NewsRadio: "Big Brother" and "Beep, Beep"
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NewsRadio: "Big Brother" and "Beep, Beep"

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NewsRadio

"Big Brother"

Season 4, Episode 15
B+

NewsRadio

"Beep, Beep"

Season 4, Episode 16

It’s time to talk about Matthew. And that means it’s time to talk about Andy Dick. I’ve known this day would come since the beginning of this project, but I haven’t necessarily been looking forward to it. NewsRadio inevitably brings up sad stories --  we can’t stop talking about them in the comments, from Phil Hartman’s fate to the underperforming careers of the cast after the show -- and Andy Dick’s has always affected me deeply.

I don’t follow celebrity gossip and scandal stories. I don’t read those magazines in the check-out line, I don’t watch E! or Extra, and I don’t visit TMZ.com. My knowledge of who’s being talked about in those poisonous venues comes indirectly, from The Soup making fun of those TV shows and from my husband kindly keeping me informed about what’s being passed around online. Maybe that’s why I’m so bewildered and depressed by the process through which talented people become late-night punchlines. Or maybe it’s not that I’m missing something -- maybe no one understands it.

When I watched the original run of NewsRadio, I was gobsmacked by Dick’s brilliance. My husband and I were fans of The Ben Stiller Show, Dick’s most widely-distributed work to that date. But seeing him as a bit player in that sketch-and-interstitials format didn’t hint at his ability to create a multi-faceted character. Matthew had all the trappings of broad comedy -- the pratfalls, the neuroses, the spaz label. As written, he’s arguably the character farthest from reality and most confined to the sitcom universe. Yet Dick consistently underplays, creating sympathy and nuance. The way Matthew’s mind works, in his portrayal, is far from simple; he has layers of crazy -- along with the accompanying internal logic --  not present in Bill or Beth or Joe. That makes him less predictable for us jaded sitcom viewers, and creates a dual opportunity for comedy: the other characters often understand Matthew better than we do on the one hand. but consistently underestimate him on the other.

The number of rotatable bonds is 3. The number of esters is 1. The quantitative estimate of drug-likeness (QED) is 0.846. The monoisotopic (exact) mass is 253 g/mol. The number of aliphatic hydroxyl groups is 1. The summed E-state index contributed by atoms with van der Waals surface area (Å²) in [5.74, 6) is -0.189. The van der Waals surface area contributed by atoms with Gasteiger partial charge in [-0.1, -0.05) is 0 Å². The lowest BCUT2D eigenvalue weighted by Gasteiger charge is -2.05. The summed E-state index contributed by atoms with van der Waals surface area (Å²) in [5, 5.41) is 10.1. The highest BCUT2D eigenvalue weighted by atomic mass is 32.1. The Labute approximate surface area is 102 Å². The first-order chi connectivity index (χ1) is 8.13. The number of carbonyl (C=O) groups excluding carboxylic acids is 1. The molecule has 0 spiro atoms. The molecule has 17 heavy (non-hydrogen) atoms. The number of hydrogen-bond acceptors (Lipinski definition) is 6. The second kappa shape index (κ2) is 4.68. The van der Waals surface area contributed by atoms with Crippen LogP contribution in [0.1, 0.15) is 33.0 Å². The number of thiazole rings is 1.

The side of Matthew that brings out his coworkers’ exasperated maternalism is on display in “Big Brother,” where Matthew goes to Big Brother/Big Sister to get a mentee and emerges, through an only-on-television mixup, with a fellow volunteer, each of them thinking they’ve been assigned to give guidance to the other. (“I see now why those two little kids were trying to tag along with me and Danny at the agency ... guess we shouldn’t have ditched ‘em,” Matthew muses.) It falls to Lisa and Beth -- especially Beth -- to straighten out the mess without offending the well-meaning Danny. Despite his age, Matthew clearly needs a strong adult role model, so Beth reassures Danny that he already has one, because she’s his big sister. Cue the faux-parental fighting and ensuing brief fling.

My favorite part of this storyline is shoved right up against my least favorite. When Danny and Beth remind Matthew not to tap on the glass at the Central Park Zoo’s penguin enclosure, Dick goes on a little mumbled monologue: “I know, but I have to get their attention ... Boy, if I could really talk to them!  That’d be something, wouldn’t it?” That little detail about why Matthew taps on the glass, causing his keepers to remind him reflexively not to do it, is the shading Dick constantly brings to Matthew. Then he turns around, sees Danny and Beth kissing, yells “But you’re brother and sister!” and runs out. It's a moment that has nothing to do with who Matthew is, really; it’s just the kind of reaction any generic man-child would have to that wacky contrived situation.